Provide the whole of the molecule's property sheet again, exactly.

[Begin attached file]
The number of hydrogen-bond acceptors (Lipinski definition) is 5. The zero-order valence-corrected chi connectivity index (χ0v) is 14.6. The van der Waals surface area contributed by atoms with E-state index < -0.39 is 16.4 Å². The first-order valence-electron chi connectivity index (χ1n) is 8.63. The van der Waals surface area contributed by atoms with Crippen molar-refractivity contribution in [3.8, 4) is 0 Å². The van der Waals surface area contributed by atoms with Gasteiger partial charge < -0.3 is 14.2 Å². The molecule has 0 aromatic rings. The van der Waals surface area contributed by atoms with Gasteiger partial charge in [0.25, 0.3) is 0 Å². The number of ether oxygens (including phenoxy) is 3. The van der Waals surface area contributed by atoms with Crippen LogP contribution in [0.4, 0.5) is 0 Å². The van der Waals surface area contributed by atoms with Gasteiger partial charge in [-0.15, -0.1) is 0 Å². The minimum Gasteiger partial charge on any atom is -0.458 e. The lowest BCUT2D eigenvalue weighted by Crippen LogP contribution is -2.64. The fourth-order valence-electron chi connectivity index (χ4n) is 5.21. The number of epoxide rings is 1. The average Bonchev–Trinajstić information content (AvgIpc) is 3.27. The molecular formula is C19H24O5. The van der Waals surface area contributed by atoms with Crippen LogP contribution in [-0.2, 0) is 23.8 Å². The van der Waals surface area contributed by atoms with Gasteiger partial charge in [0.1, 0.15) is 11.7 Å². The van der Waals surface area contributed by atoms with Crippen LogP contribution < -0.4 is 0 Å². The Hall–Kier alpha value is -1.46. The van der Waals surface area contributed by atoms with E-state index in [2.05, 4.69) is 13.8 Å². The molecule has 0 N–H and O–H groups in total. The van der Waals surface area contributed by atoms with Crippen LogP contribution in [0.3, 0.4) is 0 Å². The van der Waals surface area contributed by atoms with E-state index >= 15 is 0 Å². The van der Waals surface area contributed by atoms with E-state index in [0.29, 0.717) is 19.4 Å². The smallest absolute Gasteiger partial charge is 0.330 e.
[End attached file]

The number of hydrogen-bond acceptors (Lipinski definition) is 5. The zero-order valence-corrected chi connectivity index (χ0v) is 14.6. The van der Waals surface area contributed by atoms with E-state index < -0.39 is 16.4 Å². The first-order valence-electron chi connectivity index (χ1n) is 8.63. The van der Waals surface area contributed by atoms with Crippen molar-refractivity contribution in [3.8, 4) is 0 Å². The van der Waals surface area contributed by atoms with Gasteiger partial charge < -0.3 is 14.2 Å². The molecule has 0 aromatic rings. The van der Waals surface area contributed by atoms with Gasteiger partial charge in [0.25, 0.3) is 0 Å². The number of ether oxygens (including phenoxy) is 3. The van der Waals surface area contributed by atoms with Crippen LogP contribution in [0.4, 0.5) is 0 Å². The van der Waals surface area contributed by atoms with Gasteiger partial charge in [-0.15, -0.1) is 0 Å². The minimum Gasteiger partial charge on any atom is -0.458 e. The lowest BCUT2D eigenvalue weighted by Crippen LogP contribution is -2.64. The fourth-order valence-electron chi connectivity index (χ4n) is 5.21. The number of epoxide rings is 1. The average Bonchev–Trinajstić information content (AvgIpc) is 3.27. The molecular formula is C19H24O5. The van der Waals surface area contributed by atoms with Crippen LogP contribution in [-0.2, 0) is 23.8 Å². The van der Waals surface area contributed by atoms with Gasteiger partial charge in [0.1, 0.15) is 11.7 Å². The van der Waals surface area contributed by atoms with Crippen LogP contribution < -0.4 is 0 Å². The Hall–Kier alpha value is -1.46. The van der Waals surface area contributed by atoms with E-state index in [2.05, 4.69) is 13.8 Å². The molecule has 0 N–H and O–H groups in total. The van der Waals surface area contributed by atoms with Crippen LogP contribution in [0.3, 0.4) is 0 Å². The van der Waals surface area contributed by atoms with E-state index >= 15 is 0 Å². The van der Waals surface area contributed by atoms with E-state index in [0.29, 0.717) is 19.4 Å². The smallest absolute Gasteiger partial charge is 0.330 e.